Anetoderma in Child
Anetoderma may be primary or secondary. Primary anetoderma occurs when there is no underlying skin disorder. Cardiac, ocular, bony, pulmonary, and endocrine abnormalities have been reported to occur in some patients with primary anetoderma.
The lesions of secondary anetoderma are identical to those of primary anetoderma but appear at the same sites as a preceding dermatosis. A multitude of conditions are associated with the development of secondary anetoderma. These include varicella, folliculitis, acne vulgaris, lichen planus, syphilis, granuloma annulare, tuberculosis, human immunodeficiency virus (HIV), pyoderma gangrenosum, Steven-Johnson syndrome, B-cell lymphoma, juvenile xanthogranuloma, melanocytic nevi, sarcoidosis, dermatofibromas, prurigo nodularis, lupus erythematosus, leprosy, mastocytosis, plasmacytomas, xanthomas, lymphocytoma cutis, acrodermatitis chronica atrophicans, pilomatricoma, antiphospholipid antibody syndrome, penicillamine, nodular amyloidosis, and hepatitis B immunization.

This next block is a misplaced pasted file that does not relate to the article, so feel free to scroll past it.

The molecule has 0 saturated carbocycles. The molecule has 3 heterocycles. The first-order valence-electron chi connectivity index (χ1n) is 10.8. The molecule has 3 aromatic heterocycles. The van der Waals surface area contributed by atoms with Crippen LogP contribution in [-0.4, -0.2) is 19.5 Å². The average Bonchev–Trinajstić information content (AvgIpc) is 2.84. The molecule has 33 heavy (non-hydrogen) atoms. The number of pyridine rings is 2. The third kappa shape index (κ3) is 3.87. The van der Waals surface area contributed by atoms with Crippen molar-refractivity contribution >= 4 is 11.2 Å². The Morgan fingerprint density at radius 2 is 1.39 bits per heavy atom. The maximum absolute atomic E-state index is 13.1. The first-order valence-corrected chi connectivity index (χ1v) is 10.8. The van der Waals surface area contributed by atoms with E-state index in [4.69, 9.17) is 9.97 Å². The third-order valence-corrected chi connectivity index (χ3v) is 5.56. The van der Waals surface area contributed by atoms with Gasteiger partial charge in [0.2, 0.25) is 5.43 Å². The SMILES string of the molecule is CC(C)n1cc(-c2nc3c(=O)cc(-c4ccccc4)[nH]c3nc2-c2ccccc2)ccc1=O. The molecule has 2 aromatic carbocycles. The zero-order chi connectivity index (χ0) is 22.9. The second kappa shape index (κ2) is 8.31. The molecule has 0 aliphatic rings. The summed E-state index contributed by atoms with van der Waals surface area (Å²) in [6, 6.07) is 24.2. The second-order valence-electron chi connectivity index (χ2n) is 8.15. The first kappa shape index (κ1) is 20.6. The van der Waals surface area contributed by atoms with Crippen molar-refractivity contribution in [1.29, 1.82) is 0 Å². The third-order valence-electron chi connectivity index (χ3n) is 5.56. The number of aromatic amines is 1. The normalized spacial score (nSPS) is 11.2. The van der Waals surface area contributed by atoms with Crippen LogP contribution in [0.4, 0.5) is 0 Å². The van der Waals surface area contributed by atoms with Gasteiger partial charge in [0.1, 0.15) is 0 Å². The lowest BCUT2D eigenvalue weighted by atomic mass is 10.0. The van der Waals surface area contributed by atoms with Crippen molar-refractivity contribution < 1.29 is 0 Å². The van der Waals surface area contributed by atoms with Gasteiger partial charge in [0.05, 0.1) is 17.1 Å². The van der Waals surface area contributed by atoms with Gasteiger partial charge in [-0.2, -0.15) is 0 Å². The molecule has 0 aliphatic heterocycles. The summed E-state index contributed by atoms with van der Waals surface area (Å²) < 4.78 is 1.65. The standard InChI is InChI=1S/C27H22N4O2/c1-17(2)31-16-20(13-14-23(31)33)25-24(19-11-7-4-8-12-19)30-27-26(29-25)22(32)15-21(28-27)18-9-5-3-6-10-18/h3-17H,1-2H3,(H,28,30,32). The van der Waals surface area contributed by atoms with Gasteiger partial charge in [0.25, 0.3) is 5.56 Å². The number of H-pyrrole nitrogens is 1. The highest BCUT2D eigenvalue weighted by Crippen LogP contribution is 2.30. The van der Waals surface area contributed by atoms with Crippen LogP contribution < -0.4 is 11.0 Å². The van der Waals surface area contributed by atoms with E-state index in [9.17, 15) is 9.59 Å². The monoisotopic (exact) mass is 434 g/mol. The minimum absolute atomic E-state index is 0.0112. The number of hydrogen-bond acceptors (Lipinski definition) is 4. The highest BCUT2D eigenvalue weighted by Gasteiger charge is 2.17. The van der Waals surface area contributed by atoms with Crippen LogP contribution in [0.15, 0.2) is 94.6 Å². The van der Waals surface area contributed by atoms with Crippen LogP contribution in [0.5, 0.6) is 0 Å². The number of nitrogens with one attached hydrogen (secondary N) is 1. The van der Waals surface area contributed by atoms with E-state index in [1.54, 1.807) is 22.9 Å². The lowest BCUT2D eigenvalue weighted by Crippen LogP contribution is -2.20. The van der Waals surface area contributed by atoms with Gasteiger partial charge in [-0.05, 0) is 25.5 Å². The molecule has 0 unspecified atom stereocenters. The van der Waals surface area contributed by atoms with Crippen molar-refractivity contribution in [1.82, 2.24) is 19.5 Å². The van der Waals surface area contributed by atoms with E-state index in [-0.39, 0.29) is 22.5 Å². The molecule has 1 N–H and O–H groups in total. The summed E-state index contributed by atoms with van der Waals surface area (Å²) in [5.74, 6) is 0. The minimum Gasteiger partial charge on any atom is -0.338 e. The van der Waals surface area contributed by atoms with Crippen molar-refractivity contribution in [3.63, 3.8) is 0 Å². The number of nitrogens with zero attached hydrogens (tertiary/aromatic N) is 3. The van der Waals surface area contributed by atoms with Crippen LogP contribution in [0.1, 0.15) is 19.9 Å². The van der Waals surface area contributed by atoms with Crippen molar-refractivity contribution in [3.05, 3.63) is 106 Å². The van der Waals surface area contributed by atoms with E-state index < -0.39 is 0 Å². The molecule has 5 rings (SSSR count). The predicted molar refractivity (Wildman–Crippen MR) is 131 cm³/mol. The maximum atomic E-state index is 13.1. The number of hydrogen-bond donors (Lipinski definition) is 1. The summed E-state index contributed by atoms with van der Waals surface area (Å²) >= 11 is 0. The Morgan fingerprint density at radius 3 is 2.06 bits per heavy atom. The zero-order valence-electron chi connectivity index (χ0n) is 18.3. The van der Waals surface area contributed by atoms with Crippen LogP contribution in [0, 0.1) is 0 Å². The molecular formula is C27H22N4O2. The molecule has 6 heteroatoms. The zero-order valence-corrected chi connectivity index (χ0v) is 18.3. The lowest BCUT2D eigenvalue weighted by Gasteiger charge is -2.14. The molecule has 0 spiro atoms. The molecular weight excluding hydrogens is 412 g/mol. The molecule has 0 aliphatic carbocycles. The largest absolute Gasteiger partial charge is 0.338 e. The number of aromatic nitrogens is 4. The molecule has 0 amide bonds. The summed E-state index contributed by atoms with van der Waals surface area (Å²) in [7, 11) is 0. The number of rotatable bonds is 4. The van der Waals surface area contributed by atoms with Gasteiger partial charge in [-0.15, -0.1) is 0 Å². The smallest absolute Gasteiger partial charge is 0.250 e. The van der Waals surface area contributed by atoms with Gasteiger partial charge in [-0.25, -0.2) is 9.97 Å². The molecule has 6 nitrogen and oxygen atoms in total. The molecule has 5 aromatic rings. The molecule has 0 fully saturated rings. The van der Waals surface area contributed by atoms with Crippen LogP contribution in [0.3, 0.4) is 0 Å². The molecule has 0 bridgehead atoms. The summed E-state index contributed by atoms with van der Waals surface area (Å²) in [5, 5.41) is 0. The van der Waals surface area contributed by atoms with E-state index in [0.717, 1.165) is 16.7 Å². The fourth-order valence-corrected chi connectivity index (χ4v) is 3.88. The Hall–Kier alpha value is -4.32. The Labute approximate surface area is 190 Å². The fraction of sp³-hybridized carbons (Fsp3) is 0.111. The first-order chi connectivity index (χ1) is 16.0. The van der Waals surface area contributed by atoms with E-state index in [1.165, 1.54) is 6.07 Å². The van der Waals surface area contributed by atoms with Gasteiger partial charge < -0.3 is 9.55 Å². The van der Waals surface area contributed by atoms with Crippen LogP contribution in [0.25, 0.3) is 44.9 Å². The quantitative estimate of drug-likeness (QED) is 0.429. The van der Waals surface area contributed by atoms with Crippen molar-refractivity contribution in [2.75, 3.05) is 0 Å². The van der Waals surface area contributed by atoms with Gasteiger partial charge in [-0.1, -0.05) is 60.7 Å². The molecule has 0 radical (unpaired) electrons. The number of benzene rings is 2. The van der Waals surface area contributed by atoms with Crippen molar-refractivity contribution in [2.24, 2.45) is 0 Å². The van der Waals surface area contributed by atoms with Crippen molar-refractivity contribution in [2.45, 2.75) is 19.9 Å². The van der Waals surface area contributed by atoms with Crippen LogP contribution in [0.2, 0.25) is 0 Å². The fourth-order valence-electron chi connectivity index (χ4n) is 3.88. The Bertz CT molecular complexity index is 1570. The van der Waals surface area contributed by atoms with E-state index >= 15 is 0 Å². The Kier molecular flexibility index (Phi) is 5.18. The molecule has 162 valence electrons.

Anetoderma has also been described in premature neonates (see Anetoderma of prematurity). Rare reports of familial anetoderma have also been documented.
L90.1 – Anetoderma of Schweninger-Buzzi
L90.2 – Anetoderma of Jadassohn-Pellizzari
238828009 – Anetoderma
- Atrophia maculosa varioliformis cutis and atrophoderma vermiculatum are limited to the face.
- Connective tissue nevi
- Mid-dermal elastolysis
- Cutis laxa
- Focal dermal hypoplasia syndrome
- Nevus lipomatosus superficialis of Hoffman and Zurhelle
- Atrophoderma of Pasini and Pierini
- Pseudoxanthoma elasticum
- Insect bites (early lesions)
- Papular urticaria (early lesions)
- Atrophic scars (see scar)
Last Updated: 06/15/2018